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Viewing Wi-Fi Details in Snow Leopard

In Snow Leopard, hold down the Option key before clicking the AirPort menu. Doing so reveals additional technical details including which standards, speeds, and frequencies you're using to connect, as well as what's in use by other networks. With the Option key held down and with a network already joined, the AirPort menu reveals seven pieces of information: the PHY Mode, the MAC (Media Access Control) address, the channel and band in use, the security method that's in use, the RSSI (Received Signal Strength Indication) measurement, the transmit rate, and the MCS Index. In Leopard, some, but not all, of these details are revealed by Option-clicking the AirPort menu.

Submitted by
Doug McLean

 
 

Emplant Mac Emulator for Amiga

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Phil Ryan <ryanpf@ssmd.mrl.dsto.gov.au> writes in regard to the new PC emulator for the Power Macs that we mentioned in TidBITS-231:

I have had some experience with Utilities Unlimited and their product Emplant, a Mac emulator for the Amiga. Emplant has been in "developmental release" for quite a while. Utilities Unlimited (mainly in the person of Jim Drew, the chief programmer/engineer/president) does support its product strongly via the Internet and the various appropriate newsgroups.

Despite starting from behind in the Mac emulation game (behind Redisoft's Amax Mac emulator) Emplant is clearly the better product, having come out with a Mac-II class machine when Amax was really a souped-up Mac Plus-class machine. Emplant works, in colour, with System 7. It allows active switching between the Amiga and the Mac environments and supports various Amiga screen resolutions as well as standard Mac resolutions. It follows fairly well the CPU power of the particular Amiga that it is on (so a 33 MHz 68040 Amiga performs almost as fast as a 33 MHz 68040 Mac), while maintaining the multitasking of the Amiga.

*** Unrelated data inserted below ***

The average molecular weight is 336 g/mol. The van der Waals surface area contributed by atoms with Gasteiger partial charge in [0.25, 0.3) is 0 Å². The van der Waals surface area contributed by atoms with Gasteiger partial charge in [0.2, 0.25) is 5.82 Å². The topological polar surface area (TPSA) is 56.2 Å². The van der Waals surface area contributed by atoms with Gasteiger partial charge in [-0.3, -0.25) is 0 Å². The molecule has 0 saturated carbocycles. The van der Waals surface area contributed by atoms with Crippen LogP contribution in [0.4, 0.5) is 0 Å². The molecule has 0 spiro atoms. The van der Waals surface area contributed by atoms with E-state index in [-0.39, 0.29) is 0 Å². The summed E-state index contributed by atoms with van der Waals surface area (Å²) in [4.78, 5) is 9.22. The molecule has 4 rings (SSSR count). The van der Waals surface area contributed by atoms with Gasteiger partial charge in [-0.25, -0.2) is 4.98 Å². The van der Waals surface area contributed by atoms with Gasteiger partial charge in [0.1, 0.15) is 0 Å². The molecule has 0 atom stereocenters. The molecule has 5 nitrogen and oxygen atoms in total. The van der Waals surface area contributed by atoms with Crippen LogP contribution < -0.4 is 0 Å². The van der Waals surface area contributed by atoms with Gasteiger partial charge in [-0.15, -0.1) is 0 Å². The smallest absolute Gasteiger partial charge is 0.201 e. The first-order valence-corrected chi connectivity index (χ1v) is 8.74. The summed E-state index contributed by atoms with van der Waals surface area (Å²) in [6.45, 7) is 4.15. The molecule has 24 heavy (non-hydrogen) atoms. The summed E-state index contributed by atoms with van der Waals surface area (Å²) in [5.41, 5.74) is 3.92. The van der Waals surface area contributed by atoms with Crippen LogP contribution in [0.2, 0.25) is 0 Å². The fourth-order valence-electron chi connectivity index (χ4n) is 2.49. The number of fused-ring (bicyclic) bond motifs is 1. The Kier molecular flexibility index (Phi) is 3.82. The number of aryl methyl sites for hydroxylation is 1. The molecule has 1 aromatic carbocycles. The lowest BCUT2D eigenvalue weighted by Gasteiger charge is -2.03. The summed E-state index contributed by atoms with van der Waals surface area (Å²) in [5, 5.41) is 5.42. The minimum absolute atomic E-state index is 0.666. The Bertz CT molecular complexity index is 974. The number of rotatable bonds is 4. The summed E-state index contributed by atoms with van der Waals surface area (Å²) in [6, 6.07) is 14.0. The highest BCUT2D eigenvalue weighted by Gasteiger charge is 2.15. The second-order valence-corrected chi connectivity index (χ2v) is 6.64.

However, Emplant was not supposed to be just a Mac emulator. It was supposed to be a multi-operating system emulator providing for easy addition of various modules for emulating other operating systems, including DOS/Windows.

I would not be at all surprised if the PC emulator for the Power Mac would be a very good product, be very cheap, and require less of your Power Mac than SoftWindows. I would be surprised if the first release was bug-free, but, like the Mac emulator for the PC (Executor by ARDI) would probably settle down after a while.

 

New for iOS 8: TextExpander 3 with custom keyboard.
Set up short abbreviations which expand to larger bits of text,
such as “Tx” for “TextExpander”. With the new custom keyboard,
you can expand abbreviations in any app, including Safari and
Mail. <http://smle.us/tetouch3-tb>